Obstructive sleep apnea (OSA) is a sleep disorder leading to chronic intermittent hypoxia (CIH). Low values of chronic nocturnal desaturation negatively impact the psychophysical and social sphere of the patient, with an increase in health risks. These risks lead to cardiovascular pathologies, behavioral disturbances, and cognitive impairment, which require additional curative efforts. Most of the studies carried out to understand how the musculature of the airways behaves, looking for a therapeutic solution, largely focus on the genioglossus and other minor districts. There is hardly any clinical interest in the presence of OSA in the diaphragm muscle. This article reviewed the functional behavior and adaptation of the dilating musculature and the diaphragm muscle with evidence of OSA, highlighting the scarcity of clinical information on the latter muscle in the presence of chronic sleep apnea. We hope for a greater effort on the part of the scientific community in obtaining more information on the relationship between the diaphragm and OSA, with the ultimate aim of improving the curative approach.


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Review article
peer-reviewed

Obstructive Sleep Apnea and Role of the Diaphragm


Author Information

Bruno Bordoni Corresponding Author

Physical Medicine and Rehabilitation, Foundation Don Carlo Gnocchi IRCCS/Institute of Hospitalization and Care With Scientific Address, Milan, ITA

Allan R. Escher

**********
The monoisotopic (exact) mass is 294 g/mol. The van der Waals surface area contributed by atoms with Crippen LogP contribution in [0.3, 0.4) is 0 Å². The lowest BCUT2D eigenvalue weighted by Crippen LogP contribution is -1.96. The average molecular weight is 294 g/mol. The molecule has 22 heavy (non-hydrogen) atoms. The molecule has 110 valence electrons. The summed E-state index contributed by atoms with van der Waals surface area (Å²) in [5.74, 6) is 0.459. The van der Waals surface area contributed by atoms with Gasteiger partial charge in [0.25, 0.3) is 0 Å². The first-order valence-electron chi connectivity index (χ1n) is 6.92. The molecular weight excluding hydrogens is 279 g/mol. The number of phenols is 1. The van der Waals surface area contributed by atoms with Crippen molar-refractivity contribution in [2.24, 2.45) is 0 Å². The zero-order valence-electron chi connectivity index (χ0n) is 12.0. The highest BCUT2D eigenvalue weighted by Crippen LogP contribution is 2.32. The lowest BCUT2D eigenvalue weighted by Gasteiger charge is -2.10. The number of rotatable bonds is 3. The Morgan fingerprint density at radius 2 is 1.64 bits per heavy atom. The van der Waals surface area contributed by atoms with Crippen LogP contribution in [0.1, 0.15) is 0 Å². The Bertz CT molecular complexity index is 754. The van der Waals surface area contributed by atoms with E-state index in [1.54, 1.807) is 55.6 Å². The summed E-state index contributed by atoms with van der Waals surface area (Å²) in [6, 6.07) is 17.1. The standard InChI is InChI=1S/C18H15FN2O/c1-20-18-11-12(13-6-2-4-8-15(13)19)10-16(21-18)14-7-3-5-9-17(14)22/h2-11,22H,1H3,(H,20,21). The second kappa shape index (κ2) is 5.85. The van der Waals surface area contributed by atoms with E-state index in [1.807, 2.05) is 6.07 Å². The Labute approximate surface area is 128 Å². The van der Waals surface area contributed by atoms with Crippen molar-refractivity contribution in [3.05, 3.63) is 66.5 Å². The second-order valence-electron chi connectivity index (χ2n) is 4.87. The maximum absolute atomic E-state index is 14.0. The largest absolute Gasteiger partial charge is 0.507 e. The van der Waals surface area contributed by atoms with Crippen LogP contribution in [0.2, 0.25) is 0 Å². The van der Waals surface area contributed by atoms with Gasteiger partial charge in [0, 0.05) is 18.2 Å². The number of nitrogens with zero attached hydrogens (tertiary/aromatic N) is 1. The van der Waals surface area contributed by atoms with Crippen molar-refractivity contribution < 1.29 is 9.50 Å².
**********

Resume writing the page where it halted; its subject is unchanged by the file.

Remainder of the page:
Anesthesiology/Pain Medicine, H. Lee Moffitt Cancer Center and Research Institute, Tampa, USA

Anastasia Toccafondi

Cardiology, Foundation Don Carlo Gnocchi IRCCS/Institute of Hospitalization and Care With Scientific Address, Milan, ITA

Luca Mapelli

Cardiopneumology: Cardiology, Foundation Don Carlo Gnocchi IRCCS/Institute of Hospitalization and Care With Scientific Address, Milan, ITA

Paolo Banfi

Cardiopneumology, Foundation Don Carlo Gnocchi IRCCS/Institute of Hospitalization and Care With Scientific Address, Milan, ITA


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Conflicts of interest: In compliance with the ICMJE uniform disclosure form, all authors declare the following: Payment/services info: All authors have declared that no financial support was received from any organization for the submitted work. Financial relationships: All authors have declared that they have no financial relationships at present or within the previous three years with any organizations that might have an interest in the submitted work. Other relationships: All authors have declared that there are no other relationships or activities that could appear to have influenced the submitted work.



Review article
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Obstructive Sleep Apnea and Role of the Diaphragm